• Lumbersexual - A man who has adopted style traits typical of a traditional lumberjack, namely a beard, plaid shirt, and scruffy hair, substituting otherwise clean-cut and fashionable style choices.

Female representation advertising

  • Constructs a stereotype - ideal and standard female beauty.
  • Impacts self - esteem eating. Violence against women
  • An ideal women is unattainable.
  • Messages to woman are very negative.
  • Creates certain 'norms' that must be found represented of women and men
  • A wide smile is more typical to be found on women in advertising than men

male representation in advertising

  • Rise of male glamour model
  • Objectification (the objectification of women as sexual possessions.)
  • Construction of ideal male body
  • Focus on Abs, pecs, crotch
  • Male Gaze, Female Gaze - Looking at the opposite sex in a male/female point of view
  • Shows that men are more dominant than women
  • The use of black and white also emphasizes the contours of the body

Gender representation IN A&F ad

This visual advertisement by Abercrombie and Fitch represents the male subject as a very fit and strong visual effect. The use of black and white also emphasizes the contours of the body. The visual effect of the male subject with his trousers lowered also focuses on the V line, abs, pecs and biceps. The national identity is quite clear as in the background there is a slight sign of the American Flag, as A&F is an American company, but the pose of the subject looks as if he is acting cool and brave, this then shows the body contours more clearly. The way that they represent the subject looking at something distant makes it more mysterious and cool looking, and making the audience to focus more on the body. This advertisement also objectifies the male youth as very fit and good looking. This might create certain norms and stereotypes for the male attractive youths. The look of health and vitality forms the focus onto the body of the male. The shot of the camera is shot from below and shot up, to focus on the crotch area up to the pecs.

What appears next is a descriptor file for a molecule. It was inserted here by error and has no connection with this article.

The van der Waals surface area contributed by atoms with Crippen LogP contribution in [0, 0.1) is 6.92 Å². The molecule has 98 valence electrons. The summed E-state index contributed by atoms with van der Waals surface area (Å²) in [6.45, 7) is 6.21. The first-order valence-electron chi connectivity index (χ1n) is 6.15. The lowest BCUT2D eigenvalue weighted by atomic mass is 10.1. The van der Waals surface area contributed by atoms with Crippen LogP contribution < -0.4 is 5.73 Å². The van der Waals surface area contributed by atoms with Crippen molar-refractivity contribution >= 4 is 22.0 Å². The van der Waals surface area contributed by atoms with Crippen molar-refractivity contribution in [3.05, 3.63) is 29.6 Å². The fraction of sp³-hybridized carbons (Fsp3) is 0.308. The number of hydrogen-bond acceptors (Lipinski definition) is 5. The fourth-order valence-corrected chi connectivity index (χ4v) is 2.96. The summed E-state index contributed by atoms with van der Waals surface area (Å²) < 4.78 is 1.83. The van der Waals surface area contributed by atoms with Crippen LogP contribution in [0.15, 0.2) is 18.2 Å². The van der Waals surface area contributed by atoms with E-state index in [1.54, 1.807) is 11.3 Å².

diversity in advertising

(Question) Look at this link : http://www.hlntv.com/articles/2015/11/30/diversity-in-advertising-thank-the-millennials and reply on what you think this article suggests about diversity in advertising and in modern audiences.

(Answer): Until recent years, LGBT couples and children with unwanted disabilities have been more commonly featured on advertising. I think the reason they are just been featured recently is because in the past people wouldn't really be aware of same sex relationships and these sort of minor things that won't really affect them. But nowadays after different campaigns and world leaders agreeing with these terms and relationships people have started to become aware and support this issue, that is why more and more people are spreading the word with the use of advertising to help people understand more thoroughly. It has been said here that Millennial generation consumers have said that they don't think a brand is contemporary if it doesn't engage diversity in all of its forms. I think what this means is that to catch the attention of the product's consumers or viewers, you must include diversity of different ages, sexes and relationships.

Advertising standards and censorship